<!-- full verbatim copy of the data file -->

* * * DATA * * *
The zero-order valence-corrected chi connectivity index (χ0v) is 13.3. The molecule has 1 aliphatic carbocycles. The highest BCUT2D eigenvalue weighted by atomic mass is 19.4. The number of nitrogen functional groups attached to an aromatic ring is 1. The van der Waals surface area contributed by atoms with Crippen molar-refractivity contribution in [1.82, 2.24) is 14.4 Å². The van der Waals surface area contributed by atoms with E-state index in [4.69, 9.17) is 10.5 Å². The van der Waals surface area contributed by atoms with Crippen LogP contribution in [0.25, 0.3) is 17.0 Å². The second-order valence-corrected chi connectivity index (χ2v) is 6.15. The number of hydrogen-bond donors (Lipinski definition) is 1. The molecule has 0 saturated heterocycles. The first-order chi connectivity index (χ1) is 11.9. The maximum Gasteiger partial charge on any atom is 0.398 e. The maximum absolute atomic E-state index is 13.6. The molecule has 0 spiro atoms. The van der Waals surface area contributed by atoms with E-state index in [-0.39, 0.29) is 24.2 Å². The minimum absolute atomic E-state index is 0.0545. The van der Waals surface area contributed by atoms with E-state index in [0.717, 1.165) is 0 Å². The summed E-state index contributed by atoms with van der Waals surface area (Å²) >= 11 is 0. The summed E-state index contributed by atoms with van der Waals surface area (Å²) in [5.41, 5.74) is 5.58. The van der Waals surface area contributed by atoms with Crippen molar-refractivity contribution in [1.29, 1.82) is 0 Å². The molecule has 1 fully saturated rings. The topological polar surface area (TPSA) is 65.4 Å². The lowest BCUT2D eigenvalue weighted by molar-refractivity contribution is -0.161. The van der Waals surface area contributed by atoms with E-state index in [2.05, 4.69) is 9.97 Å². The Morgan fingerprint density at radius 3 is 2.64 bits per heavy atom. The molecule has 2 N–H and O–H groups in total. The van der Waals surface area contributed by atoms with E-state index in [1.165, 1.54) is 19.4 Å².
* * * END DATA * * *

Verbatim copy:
The zero-order valence-corrected chi connectivity index (χ0v) is 13.3. The molecule has 1 aliphatic carbocycles. The highest BCUT2D eigenvalue weighted by atomic mass is 19.4. The number of nitrogen functional groups attached to an aromatic ring is 1. The van der Waals surface area contributed by atoms with Crippen molar-refractivity contribution in [1.82, 2.24) is 14.4 Å². The van der Waals surface area contributed by atoms with E-state index in [4.69, 9.17) is 10.5 Å². The van der Waals surface area contributed by atoms with Crippen LogP contribution in [0.25, 0.3) is 17.0 Å². The second-order valence-corrected chi connectivity index (χ2v) is 6.15. The number of hydrogen-bond donors (Lipinski definition) is 1. The molecule has 0 saturated heterocycles. The first-order chi connectivity index (χ1) is 11.9. The maximum Gasteiger partial charge on any atom is 0.398 e. The maximum absolute atomic E-state index is 13.6. The molecule has 0 spiro atoms. The van der Waals surface area contributed by atoms with E-state index in [-0.39, 0.29) is 24.2 Å². The minimum absolute atomic E-state index is 0.0545. The van der Waals surface area contributed by atoms with E-state index in [0.717, 1.165) is 0 Å². The summed E-state index contributed by atoms with van der Waals surface area (Å²) >= 11 is 0. The summed E-state index contributed by atoms with van der Waals surface area (Å²) in [5.41, 5.74) is 5.58. The van der Waals surface area contributed by atoms with Crippen molar-refractivity contribution in [1.29, 1.82) is 0 Å². The molecule has 1 fully saturated rings. The topological polar surface area (TPSA) is 65.4 Å². The lowest BCUT2D eigenvalue weighted by molar-refractivity contribution is -0.161. The van der Waals surface area contributed by atoms with E-state index in [2.05, 4.69) is 9.97 Å². The Morgan fingerprint density at radius 3 is 2.64 bits per heavy atom. The molecule has 2 N–H and O–H groups in total. The van der Waals surface area contributed by atoms with E-state index in [1.165, 1.54) is 19.4 Å².